Sunday, June 17, 2007

Basement Crates: 20, 21 & 22

Cluster & Eno: Die Bunge (Sky, 1977)
This Picture Music LP was another one I salvaged - I guess I mean stole, really - from the huge pile of vinyl good old Ivo out of 4AD brought into sell at the shop I used to work at. A compilation of - and I quote - "German Rock Impressionismus" (Sky Records' translation budget was clearly a little lacking), you'd do well to not be put off by that awful thought and just let Brian rub electronic ice-cubes on your fevered temples while his Cluster pals open the window a bit and let some fresh air in to cool your toes. And stuff.


Nick Nantos & The Fireballs: Jazz Banana (Summit, 1963)
I found this on an LP called Guitars On Fire in a car boot sale for 50p or the like. Turns out it's worth more like £10 and not because it has the good sense to be either uniformly brilliant or because it names a track, Jazz Banana, but because Nick Nantos was actually Nick Nastos, a member of Bill Haley & The Comets. Big fer-laming wow, but it clearly means something to someone. I've never cared much for pre-Beatles rock and roll, but this rattling, guitar-twangling instrumental has that sunset-surfing-safari sound that means it would sound right at home heading up a Tarantino soundtrack. Hopefully for a film that wouldn't tank so badly we never get to see it. Anyway, Jazz Banana! How can you not love that?


Tortoise: Ry Cooder (Thrill Jockey, 1994)
Look at the packaging on that. I wonder where Divot and Whorable Orphans are now. Actually, I know because I just Googled them. It's a really redundant question "Where are they now?", isn't it. Anyway, I went to the first ever Tortoise gig (I can feel the excitement levels really peaking now) and in that week in 1994 they were the coolest band in the world. They were, really! As cool as Portishead or Tricky. Yes, that cool. I mean, the coolest band in the world as long as you worked in an independent record shop in a leafy London suburb.The tabloids didn't write about "indie" music then, so the 'Toise could comfortably fit all the people who wanted to see them into the upstairs room at The Garage rather than, say, three nights at The Astoria. Anyway, when they played this, and the xylophone bit started (I so rarely get the chance to write about great xylophone moments), every single head in the room began to nod together in gloriously-aligned rhythym. I still clearly remember how good that looked.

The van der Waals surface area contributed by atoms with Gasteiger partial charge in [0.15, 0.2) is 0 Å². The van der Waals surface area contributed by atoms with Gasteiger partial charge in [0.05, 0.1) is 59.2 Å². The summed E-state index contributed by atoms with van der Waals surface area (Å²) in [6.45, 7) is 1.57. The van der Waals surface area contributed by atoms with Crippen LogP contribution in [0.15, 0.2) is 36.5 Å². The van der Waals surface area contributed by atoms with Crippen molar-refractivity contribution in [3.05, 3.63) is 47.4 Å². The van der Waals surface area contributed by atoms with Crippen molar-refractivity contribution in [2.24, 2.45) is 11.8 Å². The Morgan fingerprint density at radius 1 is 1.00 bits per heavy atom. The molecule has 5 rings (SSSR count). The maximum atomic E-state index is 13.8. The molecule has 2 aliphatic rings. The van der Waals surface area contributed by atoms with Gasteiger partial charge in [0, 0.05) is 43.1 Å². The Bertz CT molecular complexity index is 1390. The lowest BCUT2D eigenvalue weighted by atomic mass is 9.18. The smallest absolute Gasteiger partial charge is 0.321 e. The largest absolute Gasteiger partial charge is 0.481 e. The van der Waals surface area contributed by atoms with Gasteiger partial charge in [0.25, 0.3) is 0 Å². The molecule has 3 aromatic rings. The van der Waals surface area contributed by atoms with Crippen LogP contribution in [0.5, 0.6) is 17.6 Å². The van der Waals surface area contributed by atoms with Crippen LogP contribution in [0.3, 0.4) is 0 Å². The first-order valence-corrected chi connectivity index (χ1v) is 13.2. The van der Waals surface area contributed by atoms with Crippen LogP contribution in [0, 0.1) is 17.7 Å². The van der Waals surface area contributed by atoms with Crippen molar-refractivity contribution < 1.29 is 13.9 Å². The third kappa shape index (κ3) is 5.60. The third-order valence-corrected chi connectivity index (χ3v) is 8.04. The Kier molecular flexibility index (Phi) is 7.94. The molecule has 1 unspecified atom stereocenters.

My favourite phrase from the picture below: "In one word: klangfarben..."




Enjoy...

2 comments:

The Mammary Gland said...

what a great selection today. The Cluster & Eno track reminds of the Penguin Cafe Orchestra, only with synths. I love Tortoise, particularly the album TNT. Cheers!

Rob said...

Hey - thanks Steve... Always nice to have you around. I maight post another from that Picture Music LP as there's a couple of complete belters on it...